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Thursday, October 2, 2014

Nursing professor Tina Bloom works with researchers to develop app for those in abusive relationships

Bloom worked with a team from three other universities to develop the app.

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David Freyermuth/Graphic Designer

Feb. 26, 2014

University of Virginia senior Yeardley Love was two weeks away from graduation in 2010 when she was beaten to death by her boyfriend.

Her mother, Sharon Love, created the One Love Foundation in her daughter’s honor. The Foundation sponsored the creation of the One Love My Plan mobile application, which assists college-age women who are either involved in abusive relationships or worried about friends in potentially harmful relationships.

Tina Bloom, assistant professor in the School of Nursing, assisted in the project, which included researchers from MU, Johns Hopkins, Arizona State and Oregon Health & Science universities.

Bloom, along with other researchers, interviewed students and faculty members who had either experienced abuse first-hand or witnessed friends going through it. They also tested the app on students and made changes depending on feedback.

“What we know is that there are a lot of things that we can do to help support young women who are in (abusive) relationships, but a vast majority of young women who find themselves in abusive relationships are going to talk to a friend about it, maybe a family member, maybe no one at all,” Bloom said. “They very rarely reach out to trained professionals who can give them a little more sound advice.”

Women ages 18 to 24 face the highest risk of being victims of domestic abuse, according to a U.S. Department of Justice study. My Plan uses research on this demographic of women and creates a customized plan of action.

“When they open it up, they'll see a side that says ‘my relationship’ and they'll see a side that says ‘my friend's,’ ” Bloom said. “(Then) it begins with a dating violence 101, where we talk about healthy and unhealthy relationships and some of the myths about dating violence because college students that we tested this with said that was really important.”

Following the lesson on dating violence, the user is taken through a quiz asking about different red flags in relationships.

“It's hard, especially when you're young,” Bloom said. “Maybe it's your first relationship. It's kind of hard to know what's normal or OK, and what's fighting or problems versus what's actually abuse.”

If the user is identified as someone who is either experiencing or witnessing an abusive relationship, the app moves on to the My Safety portion, which includes a Danger Assessment tool developed by Dr. Jacquelyn Campbell, a nursing professor at Johns Hopkins University.

“This tool has been used by advocates, police, health care folks,” Bloom said. “It helps the user get some feedback on the dangerousness of their relationship, and it's just really important to us to include because it's hard to think about, but sometimes abusive relationships can be extremely dangerous or even deadly.”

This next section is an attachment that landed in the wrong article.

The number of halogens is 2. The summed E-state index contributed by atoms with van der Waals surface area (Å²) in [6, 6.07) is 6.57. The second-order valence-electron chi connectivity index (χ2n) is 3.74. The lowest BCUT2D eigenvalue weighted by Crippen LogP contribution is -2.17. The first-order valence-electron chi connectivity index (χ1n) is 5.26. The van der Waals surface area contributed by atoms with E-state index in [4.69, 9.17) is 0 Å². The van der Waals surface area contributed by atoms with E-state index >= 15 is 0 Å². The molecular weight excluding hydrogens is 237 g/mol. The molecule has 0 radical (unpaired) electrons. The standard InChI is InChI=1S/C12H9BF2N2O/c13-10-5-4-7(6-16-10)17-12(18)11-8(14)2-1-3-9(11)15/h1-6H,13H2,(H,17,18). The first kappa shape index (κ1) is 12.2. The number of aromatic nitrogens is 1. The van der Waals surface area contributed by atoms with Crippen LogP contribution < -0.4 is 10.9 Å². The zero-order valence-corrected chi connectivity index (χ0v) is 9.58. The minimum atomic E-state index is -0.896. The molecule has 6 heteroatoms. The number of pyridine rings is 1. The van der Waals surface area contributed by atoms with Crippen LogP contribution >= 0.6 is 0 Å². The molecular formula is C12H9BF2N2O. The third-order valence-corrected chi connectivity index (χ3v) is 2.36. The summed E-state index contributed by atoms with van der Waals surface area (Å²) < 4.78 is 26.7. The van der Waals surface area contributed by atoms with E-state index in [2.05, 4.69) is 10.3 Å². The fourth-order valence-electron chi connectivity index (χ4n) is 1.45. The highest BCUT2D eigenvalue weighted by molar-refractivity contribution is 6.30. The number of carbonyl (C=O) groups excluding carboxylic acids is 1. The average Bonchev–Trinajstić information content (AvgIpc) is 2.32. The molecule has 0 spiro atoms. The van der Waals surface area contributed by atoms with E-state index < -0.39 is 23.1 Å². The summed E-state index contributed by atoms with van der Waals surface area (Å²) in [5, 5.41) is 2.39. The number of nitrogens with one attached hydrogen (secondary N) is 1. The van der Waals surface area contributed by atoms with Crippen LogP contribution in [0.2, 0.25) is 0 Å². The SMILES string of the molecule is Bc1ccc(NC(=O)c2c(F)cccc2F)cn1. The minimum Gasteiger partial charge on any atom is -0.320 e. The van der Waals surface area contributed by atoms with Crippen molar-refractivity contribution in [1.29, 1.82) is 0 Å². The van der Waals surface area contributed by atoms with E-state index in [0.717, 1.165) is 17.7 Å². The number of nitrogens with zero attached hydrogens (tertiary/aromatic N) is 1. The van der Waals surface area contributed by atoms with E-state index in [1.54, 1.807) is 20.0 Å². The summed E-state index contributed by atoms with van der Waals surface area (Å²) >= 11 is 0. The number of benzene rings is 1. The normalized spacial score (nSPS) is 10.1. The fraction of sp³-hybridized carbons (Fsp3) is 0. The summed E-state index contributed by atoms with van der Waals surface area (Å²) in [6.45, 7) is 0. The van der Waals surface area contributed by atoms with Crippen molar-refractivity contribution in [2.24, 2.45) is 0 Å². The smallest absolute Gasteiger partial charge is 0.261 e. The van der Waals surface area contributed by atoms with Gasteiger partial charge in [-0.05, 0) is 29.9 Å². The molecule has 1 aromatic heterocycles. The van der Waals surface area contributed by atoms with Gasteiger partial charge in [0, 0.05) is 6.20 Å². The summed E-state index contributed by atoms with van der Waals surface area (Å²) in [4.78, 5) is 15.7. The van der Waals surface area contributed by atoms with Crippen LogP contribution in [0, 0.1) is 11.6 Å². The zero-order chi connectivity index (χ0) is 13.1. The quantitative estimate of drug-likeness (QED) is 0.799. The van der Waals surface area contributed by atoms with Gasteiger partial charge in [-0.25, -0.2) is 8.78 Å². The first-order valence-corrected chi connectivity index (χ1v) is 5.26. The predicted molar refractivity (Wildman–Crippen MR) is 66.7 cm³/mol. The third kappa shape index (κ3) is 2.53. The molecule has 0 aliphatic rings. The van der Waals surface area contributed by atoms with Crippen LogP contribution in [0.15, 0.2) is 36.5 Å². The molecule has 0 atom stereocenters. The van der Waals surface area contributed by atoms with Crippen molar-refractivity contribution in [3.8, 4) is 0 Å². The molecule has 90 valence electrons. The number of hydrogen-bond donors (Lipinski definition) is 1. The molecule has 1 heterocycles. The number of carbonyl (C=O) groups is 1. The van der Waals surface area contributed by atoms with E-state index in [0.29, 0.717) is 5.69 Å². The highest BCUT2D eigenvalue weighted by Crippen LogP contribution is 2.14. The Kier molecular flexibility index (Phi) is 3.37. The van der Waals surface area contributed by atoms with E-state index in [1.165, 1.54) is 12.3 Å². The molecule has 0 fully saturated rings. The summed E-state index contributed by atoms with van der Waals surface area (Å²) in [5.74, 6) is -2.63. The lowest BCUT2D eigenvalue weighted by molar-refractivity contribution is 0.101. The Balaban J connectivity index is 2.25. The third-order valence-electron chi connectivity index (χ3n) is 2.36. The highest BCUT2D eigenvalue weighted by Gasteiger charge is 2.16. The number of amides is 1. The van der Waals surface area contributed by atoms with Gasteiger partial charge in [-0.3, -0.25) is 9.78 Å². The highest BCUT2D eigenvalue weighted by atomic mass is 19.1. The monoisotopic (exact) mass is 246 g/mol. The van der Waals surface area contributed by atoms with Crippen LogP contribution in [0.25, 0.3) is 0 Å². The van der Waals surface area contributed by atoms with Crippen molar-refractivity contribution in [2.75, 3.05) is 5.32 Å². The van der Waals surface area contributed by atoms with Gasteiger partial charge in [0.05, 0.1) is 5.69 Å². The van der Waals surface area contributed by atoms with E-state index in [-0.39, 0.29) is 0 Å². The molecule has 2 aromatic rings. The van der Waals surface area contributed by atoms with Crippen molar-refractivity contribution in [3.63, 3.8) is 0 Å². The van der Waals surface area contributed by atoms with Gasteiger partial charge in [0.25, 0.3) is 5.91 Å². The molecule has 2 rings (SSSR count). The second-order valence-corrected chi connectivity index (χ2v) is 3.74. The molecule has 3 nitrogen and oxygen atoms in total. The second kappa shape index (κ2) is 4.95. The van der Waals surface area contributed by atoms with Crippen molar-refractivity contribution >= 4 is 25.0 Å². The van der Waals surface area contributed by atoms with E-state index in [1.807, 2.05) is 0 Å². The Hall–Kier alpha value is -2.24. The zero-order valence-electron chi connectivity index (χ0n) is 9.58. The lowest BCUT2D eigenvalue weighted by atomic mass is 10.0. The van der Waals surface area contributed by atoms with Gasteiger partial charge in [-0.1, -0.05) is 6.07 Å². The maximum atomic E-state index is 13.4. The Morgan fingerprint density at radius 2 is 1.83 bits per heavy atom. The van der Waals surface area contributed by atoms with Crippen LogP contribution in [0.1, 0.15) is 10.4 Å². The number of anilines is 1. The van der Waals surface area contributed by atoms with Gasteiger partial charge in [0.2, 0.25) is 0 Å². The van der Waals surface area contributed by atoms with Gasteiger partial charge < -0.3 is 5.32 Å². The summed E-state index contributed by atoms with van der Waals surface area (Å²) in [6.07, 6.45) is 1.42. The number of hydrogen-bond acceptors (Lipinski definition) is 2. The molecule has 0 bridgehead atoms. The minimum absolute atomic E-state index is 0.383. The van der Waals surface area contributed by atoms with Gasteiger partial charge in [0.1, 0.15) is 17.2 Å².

Next, users are given the opportunity to think about their priorities and how they relate to their relationship.

“With anything in life, you're juggling various priorities — thinking about your relationships, your privacy, your safety, your school, your friends,” Bloom said. “In making decisions around an abusive relationship, all of those factors come into play. We don't tell them what their priorities ought to be, we just give them a chance to think about what's important to them.”

After analyzing each step, the app creates a safety plan, offering strategies for handling abusive situations and tips on how to go about starting a conversation if one worries a friend is in trouble.

The app also provides links and phone numbers to different services users can go to for help.

“For students, often times, if they seek help or counseling services on campus, they are afraid that their parents will find out about it, that they'll be billed or they'll see that they had access to those services,” Bloom said. “They don't, but it's a common perception, and one that we've had to address.”

The app also offers resources for males experiencing abuse, as well as women in same-sex relationships.

“There is the perception that same-sex relationships can't be abusive, that women can't be violent, that partners of the same gender can defend themselves, or even if there is abuse, that it's minor and not dangerous for their health,” Bloom said. “We don't talk about dating violence among young women as much as we should, and we definitely don't talk about it among sexual minorities either.”

The My Plan app is available for free in both the App Store and Google Play. As the app receives more funding, it will be updated with more information, Bloom said.

“It really works for picking up on (abusive) relationships,” Bloom said. “It helps the user identify what they are seeing in a relationship that is truly dangerous. Hopefully we can prevent injuries and deaths with that information.”

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